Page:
*Remark 3. *When , the kernel of Riesz transform only satisfies the Hörmander condition with respect to the second variable, which is weaker than the smoothness condition of standard kernels. Thus we cannot expect, in general consideration, to deal with the boundedness of for the case of .

In order to prove Theorem 2, we give the molecular characterization of .

Let and . Set . A function is called an -molecule with the center if(1),(2),(3), where is the volume of the unit ball.

Theorem 4. *Given as above, then if and only if can be written as , where are -molecules and . The sum converges in norm and also in when , where are -molecules. Moreover, **where the infimum is taken over all decompositions of into -molecules.*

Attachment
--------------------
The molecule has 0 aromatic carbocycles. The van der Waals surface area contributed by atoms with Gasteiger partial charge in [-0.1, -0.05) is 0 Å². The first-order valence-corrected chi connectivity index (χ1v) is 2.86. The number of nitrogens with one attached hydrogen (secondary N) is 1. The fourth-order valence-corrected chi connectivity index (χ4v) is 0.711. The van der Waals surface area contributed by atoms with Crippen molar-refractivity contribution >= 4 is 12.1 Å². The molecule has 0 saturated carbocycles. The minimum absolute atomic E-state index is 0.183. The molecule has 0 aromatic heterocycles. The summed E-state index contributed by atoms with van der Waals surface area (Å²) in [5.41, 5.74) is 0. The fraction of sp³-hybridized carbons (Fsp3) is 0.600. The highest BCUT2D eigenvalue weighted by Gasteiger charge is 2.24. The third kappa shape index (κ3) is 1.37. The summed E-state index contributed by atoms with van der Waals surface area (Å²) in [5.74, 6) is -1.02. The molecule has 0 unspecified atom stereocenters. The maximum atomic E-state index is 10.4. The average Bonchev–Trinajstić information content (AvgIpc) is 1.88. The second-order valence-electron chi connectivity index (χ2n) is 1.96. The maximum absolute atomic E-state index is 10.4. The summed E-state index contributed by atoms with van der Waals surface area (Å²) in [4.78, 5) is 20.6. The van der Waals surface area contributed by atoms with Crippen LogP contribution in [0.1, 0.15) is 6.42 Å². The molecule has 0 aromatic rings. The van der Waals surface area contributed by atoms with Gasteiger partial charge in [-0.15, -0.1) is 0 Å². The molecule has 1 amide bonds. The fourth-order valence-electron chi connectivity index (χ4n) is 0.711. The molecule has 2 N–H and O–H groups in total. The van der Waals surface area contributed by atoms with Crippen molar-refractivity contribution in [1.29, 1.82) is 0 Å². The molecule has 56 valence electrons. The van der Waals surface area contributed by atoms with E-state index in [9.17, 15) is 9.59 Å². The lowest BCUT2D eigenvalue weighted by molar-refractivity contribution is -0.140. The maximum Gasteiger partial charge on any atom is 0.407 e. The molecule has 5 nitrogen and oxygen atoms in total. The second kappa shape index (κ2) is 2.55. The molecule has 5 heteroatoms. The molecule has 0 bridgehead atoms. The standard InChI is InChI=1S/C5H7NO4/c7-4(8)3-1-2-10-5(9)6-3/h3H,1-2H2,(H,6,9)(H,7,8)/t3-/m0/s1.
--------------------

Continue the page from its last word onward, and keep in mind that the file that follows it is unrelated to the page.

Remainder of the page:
*Remark 5. * It is easy to verify that any -atom is an -molecule with a constant factor less than or equal to . We will see that the image of an -atom under the action of a singular integral operator may not be an -molecule but is a sum of two -molecules up to constant factors. This is different from the classical case.

This paper is organized as follows. In Section 2, we collect some useful facts and results about the potential , the auxiliary function and the kernels of operators , and , which will be used in the sequel. Most of these results are already known. In Section 3, we prove Theorem 4. The proof of Theorem 2 is given in the last two sections. The -boundedness for is proved in Section 4 while -boundedness is proved in Section 5.

#### 2. Preliminaries

First we list some known facts and results about the potential , the auxiliary function , and the kernels of operators and .

Lemma 6. * is a doubling measure; that is, there exists a constant such that *

Lemma 7. *Consider*